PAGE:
Rabbi Shlomo of Karlin was expected at the home of Rabbi Shneur Zalman of Liadi. But the visit gave rise to a dispute between the Rebbe's wife and their daughter, Freyda. For several years now, 'Freidkeh' had taken charge of all the cooking in the house; now, in honor of the distinguished guest, the Rebbetzin wanted to retake the kitchen. The Rebbetzin cited seniority and mistress of the house rights. Her daughter argued that since she always does all the cooking, it is hardly fair that the task be taken from her just when an honored guest was due to arrive.

The case was referred for arbitration to Rabbi Shneur Zalman...

The case was referred for arbitration to Rabbi Shneur Zalman, who offered the following compromise: the Rebbetzin will prepare the food, but Freidkeh will add the salt. Since the food would be all but tasteless without her contribution, the privilege of feeding Rabbi Shlomo would be equally hers.

When the much-contested dish finally reached the table, Rabbi Shlomo Karliner found himself unable to continue past the first spoonful. The force of decades-long habit had caused the Rebbetzin to salt the food without even realizing it, and Freidkeh, of course, had not failed to perform her duty. The result was simply impossible to swallow.

But the sodium story of this hapless dish was far from over: a third dish of salt now joined its predecessors, this time cast by the hand of Rabbi Shnuer Zalman himself. Upon noticing the neglected plate in front of his guest, the Rebbe figured that perhaps the food was not sufficiently salted to Rabbi Shlomo's taste.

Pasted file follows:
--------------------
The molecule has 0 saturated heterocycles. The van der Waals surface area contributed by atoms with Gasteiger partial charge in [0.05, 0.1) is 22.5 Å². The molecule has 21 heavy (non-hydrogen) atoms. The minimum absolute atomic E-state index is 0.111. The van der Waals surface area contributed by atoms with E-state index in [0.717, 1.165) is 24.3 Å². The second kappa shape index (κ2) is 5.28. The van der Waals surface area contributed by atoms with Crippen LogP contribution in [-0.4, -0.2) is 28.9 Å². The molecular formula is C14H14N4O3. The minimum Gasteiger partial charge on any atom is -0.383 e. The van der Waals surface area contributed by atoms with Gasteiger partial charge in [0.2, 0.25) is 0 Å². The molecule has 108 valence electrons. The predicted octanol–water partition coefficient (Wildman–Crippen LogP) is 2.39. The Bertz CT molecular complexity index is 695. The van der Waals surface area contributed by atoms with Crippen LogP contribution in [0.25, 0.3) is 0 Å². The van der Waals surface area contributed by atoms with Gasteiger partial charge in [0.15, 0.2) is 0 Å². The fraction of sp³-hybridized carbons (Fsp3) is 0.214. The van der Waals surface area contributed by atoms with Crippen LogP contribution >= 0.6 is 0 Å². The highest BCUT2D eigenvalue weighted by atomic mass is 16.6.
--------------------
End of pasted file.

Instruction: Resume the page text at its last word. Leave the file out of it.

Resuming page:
Finally, Rabbi Shneur Zalman asked the Karliner why he wasn't eating. Rabbi Shlomo replied that the food was too salty to eat. Surprised, Rabbi Shneur Zalman took another spoonful from his own plate and swallowed thoughtfully. "You know," he said, "you're right."

"From the time that I journeyed to Mezritch to my Rebbe," Rabbi Shneur Zalman explained, "I have not sensed the taste of food."

Connection to Weekly Torah Reading: all holy offerings are to be accompanied by salt.

Adapted by Yerachmiel Tillesfrom "Once Upon a Chassid" (Kehot) by Yanki Tauber.

Biographic notes:
Rabbi Shnuer Zalman [18 Elul 1745-24 Tevet 1812], one of the main disciples of the Maggid of Mezritch, is the founder of the Chabad-Chassidic movement. He is the author of Shulchan Aruch HaRav and Tanya as well as many other major works in both Jewish law and the mystical teachings.

R. Shlomo of Karlin [1738 - 22 Tammuz 1792], was a student of the Maggid of Mezritch, as well as of Reb Aharon "the Great" of Karlin, whom he succeeded in 1772. Most of the Chassidic leaders of the next generation in the Lithuanian region were his disciples. He died a martyr, fatally stabbed by a Cossack while in the midst of the Amida prayer. His son, Rabbi Asher, was the first Rebbe of the Stolin dynasty.

Rebbetzin Freyda [1764 - 16 Sivan 1813], the daughter of Rabbi Shneur Zalman, was an erudite and pious woman. As his first-born, and a special soul, she was especially dear to her father and he would frequently deliver Chasidic discourses just for her. One of her sons, Rabbi Aharon Zaslavski of Kremenchug, married Rebbetzin Chaya, the daughter of Rabbi Nachman of Breslov.

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